4. An immersion battery, comprising a substantially water-tight case having a plurality of cells arranged facially adjacent one another therein, each cell having a positive electrode, a negative electrode, and a bibulous pad of separator material therebetween, the edgewise portions of the cells being spaced from the case along two relatively opposed edges thereof so as to provide continuous passages constituting waterways, the edges of the cells intermediate the said opposed edges being substantially closed by said case against entrance of water to said bibulous separators, the case having an inlet aperture at the bottom thereof communicating with one of said waterways and having an outlet aperture at the top thereof in communication with the other of said Waterways, the second of said waterways being in communication with the said inlet and outlet openings through apertures of restricted size, a valve for closing the said outlet opening, and a valve actuator including a water activatable battery installed in the second of said waterways adjacent the said outlet opening.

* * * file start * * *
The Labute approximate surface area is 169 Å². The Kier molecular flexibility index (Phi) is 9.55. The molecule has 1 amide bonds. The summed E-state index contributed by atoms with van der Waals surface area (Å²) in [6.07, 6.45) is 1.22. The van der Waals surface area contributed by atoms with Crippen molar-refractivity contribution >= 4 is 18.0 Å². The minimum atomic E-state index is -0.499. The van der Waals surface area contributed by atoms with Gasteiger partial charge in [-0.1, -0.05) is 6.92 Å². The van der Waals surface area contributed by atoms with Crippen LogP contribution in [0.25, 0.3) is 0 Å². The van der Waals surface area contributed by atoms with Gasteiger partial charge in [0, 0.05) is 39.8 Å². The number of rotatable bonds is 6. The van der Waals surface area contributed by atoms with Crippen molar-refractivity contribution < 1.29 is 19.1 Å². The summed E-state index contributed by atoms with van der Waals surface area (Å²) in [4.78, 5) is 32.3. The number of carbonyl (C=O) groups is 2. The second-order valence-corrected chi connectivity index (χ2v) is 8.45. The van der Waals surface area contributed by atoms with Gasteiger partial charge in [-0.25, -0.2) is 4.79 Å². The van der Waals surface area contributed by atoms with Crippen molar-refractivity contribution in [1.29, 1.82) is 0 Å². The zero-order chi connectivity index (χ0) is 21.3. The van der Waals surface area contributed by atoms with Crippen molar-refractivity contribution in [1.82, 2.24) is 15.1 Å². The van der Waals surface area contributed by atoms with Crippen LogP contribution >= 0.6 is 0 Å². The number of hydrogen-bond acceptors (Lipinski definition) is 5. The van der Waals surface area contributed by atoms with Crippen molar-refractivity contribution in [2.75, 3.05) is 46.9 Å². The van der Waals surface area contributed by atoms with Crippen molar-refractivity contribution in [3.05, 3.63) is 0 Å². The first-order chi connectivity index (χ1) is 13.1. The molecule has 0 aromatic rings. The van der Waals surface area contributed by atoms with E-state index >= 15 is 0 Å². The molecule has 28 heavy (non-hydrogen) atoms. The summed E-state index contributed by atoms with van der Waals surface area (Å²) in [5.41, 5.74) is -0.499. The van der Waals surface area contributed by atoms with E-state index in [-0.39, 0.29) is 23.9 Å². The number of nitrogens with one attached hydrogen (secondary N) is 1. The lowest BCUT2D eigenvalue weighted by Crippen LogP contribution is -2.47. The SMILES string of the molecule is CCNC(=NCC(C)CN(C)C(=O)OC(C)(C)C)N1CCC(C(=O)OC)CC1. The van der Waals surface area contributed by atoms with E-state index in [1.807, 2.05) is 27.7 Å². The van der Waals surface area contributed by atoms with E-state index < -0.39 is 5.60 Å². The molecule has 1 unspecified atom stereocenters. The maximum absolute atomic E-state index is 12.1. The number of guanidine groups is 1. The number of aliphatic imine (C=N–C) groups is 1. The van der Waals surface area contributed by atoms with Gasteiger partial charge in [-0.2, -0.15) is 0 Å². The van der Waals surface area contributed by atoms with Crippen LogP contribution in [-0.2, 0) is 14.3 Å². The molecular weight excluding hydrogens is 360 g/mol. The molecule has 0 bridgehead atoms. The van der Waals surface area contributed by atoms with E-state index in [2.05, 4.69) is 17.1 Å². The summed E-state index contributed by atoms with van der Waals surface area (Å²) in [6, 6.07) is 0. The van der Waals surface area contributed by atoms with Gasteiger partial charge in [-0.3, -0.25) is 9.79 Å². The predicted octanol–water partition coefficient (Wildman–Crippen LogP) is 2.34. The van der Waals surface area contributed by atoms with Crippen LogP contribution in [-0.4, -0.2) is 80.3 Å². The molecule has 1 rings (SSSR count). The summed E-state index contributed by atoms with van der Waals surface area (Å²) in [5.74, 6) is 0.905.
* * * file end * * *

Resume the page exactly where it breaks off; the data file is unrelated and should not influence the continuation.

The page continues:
5. An immersion type battery, comprising a stack of cells arranged facially adjacent one another in serial electrical interconnection, each cell comprising a positive and a negative electrode and a bibulous pad therebetween whereby each cell is activated when the bibulous separator is wetted with electrolyte, means for furnishing electrolyte to said bibulous separators comprising a manifold in common communication with all of the separators along edgewise portions thereof and having an inlet opening adjacent the bottom of said stack, whereby electrolyte admitted to the conduit through the inlet opening may be fed into and absorbed by the bibulous separators of the stacked cells through the edgewise portions of said cells which are in communication with said manifold, a second manifold in common communication with all of said bibulous separators at portions of the peripheries thereof relatively opposed to the portions at which the bibulous separators are in communication with the first manifold, the second manifold having an outlet opening adjacent the top of said stack of cells which opening is normally open to permit escape of air, and valve means for automatically closing said outlet opening after said cells have been wetted with electrolyte so as to entrap gas liberated from the cells in consequence of activation thereof and thereby effect expulsion of unabsorbed and excess electrolyte from both of said manifolds through the inlet opening at the bottom of said stack.